Mayflower Primary School

Mayflower          Mayflower    

The new works at Mayflower Primary School are comprised of a two storey extension and internal alterations. The new two storey extension is comprised of:          

  • A new hall                                                                                                                                      
  • Breakout space
  • Playground toilets and internal toilets
  • Undercover play area
  • Resource rooms
  • Roof terrace

The internal alterations will:

  • Allow the extension to link into the new building
  • Modernise toilet areas
  • Rationalise and provide better storage to nursery playground.  Mayflower

Mayflower Primary School (a one and a half form entry school) is located within the Landsbury Conservation Area, along the eastern side of Upper North Street. While the building has no formal conservation listing, due to its location within the conservation area, the materiality and aesthetics of the extension are designed to complement the existing and surrounding buildings.

The new facilities form key elements of the borough’s Primary Strategy for Change Programme. The extension provides a multi-purpose hall for the pupils and a new resource room retaining the existing parents’ room for parents and general community groups to use.

The extension also includes a breakout space with a new hall cantilevered over an outdoor area to provide a sheltered outdoor play space. A roof terrace above the hall adds valuable outdoor play areas. The works will provide a secure, safe environment with improved supervision from the building over the playground. Direct level access will be provided from the school to the playground.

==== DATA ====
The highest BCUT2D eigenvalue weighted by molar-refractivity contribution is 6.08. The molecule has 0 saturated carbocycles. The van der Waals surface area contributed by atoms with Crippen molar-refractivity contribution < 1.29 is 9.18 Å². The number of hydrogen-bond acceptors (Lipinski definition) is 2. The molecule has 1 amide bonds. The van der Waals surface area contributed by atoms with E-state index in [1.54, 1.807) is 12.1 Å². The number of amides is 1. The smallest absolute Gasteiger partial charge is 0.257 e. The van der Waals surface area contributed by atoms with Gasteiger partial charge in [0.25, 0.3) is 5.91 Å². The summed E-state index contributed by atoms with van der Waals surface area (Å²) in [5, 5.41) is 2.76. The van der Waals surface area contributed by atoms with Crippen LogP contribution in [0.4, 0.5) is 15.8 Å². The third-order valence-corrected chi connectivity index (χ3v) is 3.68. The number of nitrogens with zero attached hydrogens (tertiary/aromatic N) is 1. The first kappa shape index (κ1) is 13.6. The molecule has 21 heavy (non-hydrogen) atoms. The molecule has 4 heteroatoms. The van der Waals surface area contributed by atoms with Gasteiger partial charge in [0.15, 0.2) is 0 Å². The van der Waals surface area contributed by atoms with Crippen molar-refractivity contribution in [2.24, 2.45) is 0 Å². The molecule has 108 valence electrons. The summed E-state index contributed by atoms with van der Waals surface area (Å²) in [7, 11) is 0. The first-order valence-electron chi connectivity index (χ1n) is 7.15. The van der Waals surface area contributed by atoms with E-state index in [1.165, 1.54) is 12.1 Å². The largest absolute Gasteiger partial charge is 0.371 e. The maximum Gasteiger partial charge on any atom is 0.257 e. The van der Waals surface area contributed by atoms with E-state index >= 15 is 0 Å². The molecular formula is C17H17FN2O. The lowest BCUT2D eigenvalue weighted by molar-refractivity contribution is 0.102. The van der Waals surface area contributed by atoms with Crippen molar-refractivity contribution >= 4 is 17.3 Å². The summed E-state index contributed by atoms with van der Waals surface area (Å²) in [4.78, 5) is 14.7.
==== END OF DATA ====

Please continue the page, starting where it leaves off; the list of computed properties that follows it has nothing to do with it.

The design aims to complement the character and original features of the school. Unsightly lean-to shelters and toilet blocks will be removed and replaced with a unified facade. The new extension will predominantly be clad in brick. Timber panelling surrounds large staggered window ‘boxes’ along the hall to create a more contemporary facade. A glazed façade to the break out space below allows transparency to the outdoors while maximising natural light. Slender, circular columns which support the hall above also add to the transparency and lightness of the design to enhance ground floor spaces.

Both the form and materiality of the design are selected to complement the architectural language of the existing building. The new brick facade visually links the extension to the existing brick building while incorporating materials such as glass and timber panelling to create a more open and lighter appearance to the elevation.

The windows of the hall have been angled to give a direct outlook over the playground and to afford privacy to the new residential development on an adjacent site.

The site offers little planting or vegetation, which is an ecological deficiency currently being reviewed under the BREEAM consultation criteria. The planned rooftop garden will provide additional outdoor space with decking to allow use during all seasons. There will be several planted zones allowing different types of plants to grow which students and staff can enjoy and incorporate in their lessons.

A BREEAM consultation process was undertaken, with the objective of achieving a rating of ‘Very Good’. The process included work shops with staff, pupils, parent groups and an open day presentation to the community. The children can use this area in lessons to look at animals and plants as part of the science and art curriculum.

New measures of sustainability have been incorporated in the design. These include a new Biomass boiler to heat the school using wood chip pellets from a sustainable source. The building has also been designed aiming to achieve higher thermal efficiencies closer to the new Part L building regulations 2010 which should come into force later this year.